If planners just looked out for businesses and landlords then there isnt really a point having them and we would have even more betting and chicken shops. Conversely if they stuck rigidly to a policy of encouraging aspirational boutiques, artisan cheese manufacturers and gourmet mung-mongers then the high street would probably die out due to lack of take up (or maybe not eh Marylebone?).

It's a thankless task - what ever they do they are either strangling business or not doing enough to raise the profile of an area.

Sometimes they get it right and sometimes they dont. Sometimes its just a complicated decision.

As others have said. The dominos could easily go elsewhere - maybe even replacing (read eliminating) a chicken shop in the process!

As for the landlord well he bought a property with a restaurant use class. He would (or should) have known that there can be difficulties changing use and that there is always the risk of your tenant moving on or going bust. I suspect he/she made a profit whilst the restaurant were in.

For the record I am all for a Dominos, just not at that site - i am in a Crofton park pizza black hole where neither new cross nor forest hill Dominos will deliver and all i can get is pizza hut. Tried Dominics once and wasnt impressed...

Anonymous said...

I'd say their was more money in HOP than Brockley, look at all the restaurants in the vicinty.

Anonymous said...

Strip club please.

Anonymous said...

I am aware of other interested takers for the site of the old bank, however the landlord prefers Domino... I guess it is a credit issue, considering the rent+rates charged by the Council is almost £43k per year.

This is the main reason why most of our highstreets are turning into betting shops...

The Council should reduce its rates in line with the recession... or just let Domino or betting agents to further expand.

Brockley Nick said...

I agree that rates for high street businesses are too high. In areas where there are parades full of empty shops, Councils should lower rates. It might even lead to increased revenues, if there are more shops paying rates to offset the lower income per shop.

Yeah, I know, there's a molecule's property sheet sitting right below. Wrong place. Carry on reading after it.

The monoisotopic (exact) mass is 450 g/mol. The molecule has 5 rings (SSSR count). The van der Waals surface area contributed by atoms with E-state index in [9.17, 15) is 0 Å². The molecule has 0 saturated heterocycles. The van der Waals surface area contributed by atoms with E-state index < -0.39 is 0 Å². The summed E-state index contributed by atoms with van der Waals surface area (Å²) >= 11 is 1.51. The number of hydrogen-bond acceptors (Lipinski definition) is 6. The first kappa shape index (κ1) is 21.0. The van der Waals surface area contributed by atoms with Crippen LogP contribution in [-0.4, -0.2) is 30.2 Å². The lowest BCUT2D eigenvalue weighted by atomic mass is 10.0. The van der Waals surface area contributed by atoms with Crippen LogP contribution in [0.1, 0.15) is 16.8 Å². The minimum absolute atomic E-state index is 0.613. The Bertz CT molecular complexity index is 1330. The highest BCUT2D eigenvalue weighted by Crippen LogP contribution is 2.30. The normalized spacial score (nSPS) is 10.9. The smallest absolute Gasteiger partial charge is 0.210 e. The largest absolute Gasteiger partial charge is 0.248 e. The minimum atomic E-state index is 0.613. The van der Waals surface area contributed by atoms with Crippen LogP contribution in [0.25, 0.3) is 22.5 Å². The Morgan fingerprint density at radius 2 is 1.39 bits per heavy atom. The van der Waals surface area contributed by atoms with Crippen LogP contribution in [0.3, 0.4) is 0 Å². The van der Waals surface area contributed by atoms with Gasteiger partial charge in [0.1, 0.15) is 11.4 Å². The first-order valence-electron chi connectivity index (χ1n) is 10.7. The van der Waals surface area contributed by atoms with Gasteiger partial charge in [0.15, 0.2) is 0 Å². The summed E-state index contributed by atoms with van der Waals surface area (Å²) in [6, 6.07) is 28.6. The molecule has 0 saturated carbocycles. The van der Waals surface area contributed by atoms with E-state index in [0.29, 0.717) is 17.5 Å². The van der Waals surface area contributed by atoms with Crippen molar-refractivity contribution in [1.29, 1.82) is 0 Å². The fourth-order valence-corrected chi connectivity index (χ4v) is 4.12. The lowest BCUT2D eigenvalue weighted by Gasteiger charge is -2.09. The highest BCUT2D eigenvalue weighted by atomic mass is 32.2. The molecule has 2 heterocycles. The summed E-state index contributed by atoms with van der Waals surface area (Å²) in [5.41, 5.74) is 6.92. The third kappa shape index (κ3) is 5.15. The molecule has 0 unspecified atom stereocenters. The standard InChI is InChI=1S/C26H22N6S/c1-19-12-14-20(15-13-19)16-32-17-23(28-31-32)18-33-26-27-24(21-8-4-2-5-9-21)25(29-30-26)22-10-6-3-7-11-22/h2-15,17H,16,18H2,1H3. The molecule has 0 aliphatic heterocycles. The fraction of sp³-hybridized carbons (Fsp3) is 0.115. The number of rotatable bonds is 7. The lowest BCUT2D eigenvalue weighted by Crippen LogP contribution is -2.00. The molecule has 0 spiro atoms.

Lewisham Profit B4 People said...

This is the same planning department that allowed about 8 betting shops to open on Deptford High St, right?

Timmy2wheels said...

Ban anonymous posters. Ban them. Get them banned. Please.

Brockley Nick said...

@Lewisham Profit B4 People

Not really, it's the same department that has been largely powerless to prevent the spread of bookies in the borough.

Brockley Nick said...

@Anon - you can offset credit concerns by asking for a deposit.

Anonymous said...

How much would business rates be on a property like this?

Don't feed the Troll said...

To the Troll who continually posts ignorant crap re Mung etc You are such a loser, obviously you've travelled the world and led a rich and varied life right? more like chips and stella in a doorway while sheltering from the rain smoking that that fag you 'borrowed' off some student at the station - YOU ARE A LOSER - that is all.

Lady in the Well said...

Nick, would you reconsider your stance on banning the anons? They used to be a bit annoying but are now starting to spoil the site.

Anonymous said...

Don't ban the anons.

That's somethinig the Nazis would do.

Anon

Scrubber said...

Business rates are serious income for the council.

What do you think pays their chief's gold plated pensions...

Molewife said...

I live in Crofton Park and get Dominos delivered all the time - it's the Catford store. If you order online they just find your nearest one.

I for one am pleased there won't be a ton of mopeds zooming round the quiet residential streets up near the Old Bank - they've been closed to traffic at one end precisely to stop them being ratruns, this would have ruined that. And I have nothing against Dominos

Lady in the Well said...

Anons could still be anonymous but at least if they had to choose a name we could distinguish one moron from another

Danja said...

With the odd exception, they are all one to me - many hands, sharing one smallish brain. Oh, and as the monkey said, big leaves.

mung domino-eating loser said...

could Timmy2wheels been banned please, not for any particular reason

Brockley Jon said...

@Lady in the Well, if you don't like anons, I think you'll like South East Central. There is no such thing as an anonymous, and mung is a banned word. As is dogging. I kid you not.

Lady in the Well said...

I can't be the only one though.. are you going to send everyone to another website?

Anonymous said...

Anons are entertaining

Non Anons need to chill out